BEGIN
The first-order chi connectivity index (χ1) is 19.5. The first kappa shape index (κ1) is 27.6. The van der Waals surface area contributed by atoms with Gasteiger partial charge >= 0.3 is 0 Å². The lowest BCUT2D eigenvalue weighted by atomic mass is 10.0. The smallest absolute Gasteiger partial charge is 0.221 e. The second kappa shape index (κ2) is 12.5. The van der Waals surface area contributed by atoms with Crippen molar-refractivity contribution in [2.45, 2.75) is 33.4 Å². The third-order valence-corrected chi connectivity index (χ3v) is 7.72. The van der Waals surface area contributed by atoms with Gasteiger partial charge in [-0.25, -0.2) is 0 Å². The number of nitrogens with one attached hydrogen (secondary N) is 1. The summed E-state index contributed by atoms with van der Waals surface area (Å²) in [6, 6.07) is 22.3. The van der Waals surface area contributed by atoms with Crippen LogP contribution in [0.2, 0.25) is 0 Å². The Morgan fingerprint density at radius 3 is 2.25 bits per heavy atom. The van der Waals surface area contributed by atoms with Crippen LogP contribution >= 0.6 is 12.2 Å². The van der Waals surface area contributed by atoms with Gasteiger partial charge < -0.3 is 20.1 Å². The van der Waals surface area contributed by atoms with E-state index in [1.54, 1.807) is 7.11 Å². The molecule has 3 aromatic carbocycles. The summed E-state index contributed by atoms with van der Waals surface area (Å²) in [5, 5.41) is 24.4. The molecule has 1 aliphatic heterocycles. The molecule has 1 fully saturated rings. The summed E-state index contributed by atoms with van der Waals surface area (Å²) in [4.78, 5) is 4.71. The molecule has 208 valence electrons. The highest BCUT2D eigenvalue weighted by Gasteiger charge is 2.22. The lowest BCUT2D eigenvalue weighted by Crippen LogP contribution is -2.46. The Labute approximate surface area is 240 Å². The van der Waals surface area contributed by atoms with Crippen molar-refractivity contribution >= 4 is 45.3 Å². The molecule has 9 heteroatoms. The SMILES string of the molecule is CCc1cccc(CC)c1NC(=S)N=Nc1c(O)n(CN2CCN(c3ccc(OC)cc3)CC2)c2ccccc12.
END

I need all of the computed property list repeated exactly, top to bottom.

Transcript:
The first-order chi connectivity index (χ1) is 19.5. The first kappa shape index (κ1) is 27.6. The van der Waals surface area contributed by atoms with Gasteiger partial charge >= 0.3 is 0 Å². The lowest BCUT2D eigenvalue weighted by atomic mass is 10.0. The smallest absolute Gasteiger partial charge is 0.221 e. The second kappa shape index (κ2) is 12.5. The van der Waals surface area contributed by atoms with Crippen molar-refractivity contribution in [2.45, 2.75) is 33.4 Å². The third-order valence-corrected chi connectivity index (χ3v) is 7.72. The van der Waals surface area contributed by atoms with Gasteiger partial charge in [-0.25, -0.2) is 0 Å². The number of nitrogens with one attached hydrogen (secondary N) is 1. The summed E-state index contributed by atoms with van der Waals surface area (Å²) in [6, 6.07) is 22.3. The van der Waals surface area contributed by atoms with Crippen LogP contribution in [0.2, 0.25) is 0 Å². The Morgan fingerprint density at radius 3 is 2.25 bits per heavy atom. The van der Waals surface area contributed by atoms with Crippen LogP contribution >= 0.6 is 12.2 Å². The van der Waals surface area contributed by atoms with Gasteiger partial charge < -0.3 is 20.1 Å². The van der Waals surface area contributed by atoms with E-state index in [1.54, 1.807) is 7.11 Å². The molecule has 3 aromatic carbocycles. The summed E-state index contributed by atoms with van der Waals surface area (Å²) in [5, 5.41) is 24.4. The molecule has 1 aliphatic heterocycles. The molecule has 1 fully saturated rings. The summed E-state index contributed by atoms with van der Waals surface area (Å²) in [4.78, 5) is 4.71. The molecule has 208 valence electrons. The highest BCUT2D eigenvalue weighted by Gasteiger charge is 2.22. The lowest BCUT2D eigenvalue weighted by Crippen LogP contribution is -2.46. The Labute approximate surface area is 240 Å². The van der Waals surface area contributed by atoms with Crippen molar-refractivity contribution >= 4 is 45.3 Å². The molecule has 9 heteroatoms. The SMILES string of the molecule is CCc1cccc(CC)c1NC(=S)N=Nc1c(O)n(CN2CCN(c3ccc(OC)cc3)CC2)c2ccccc12.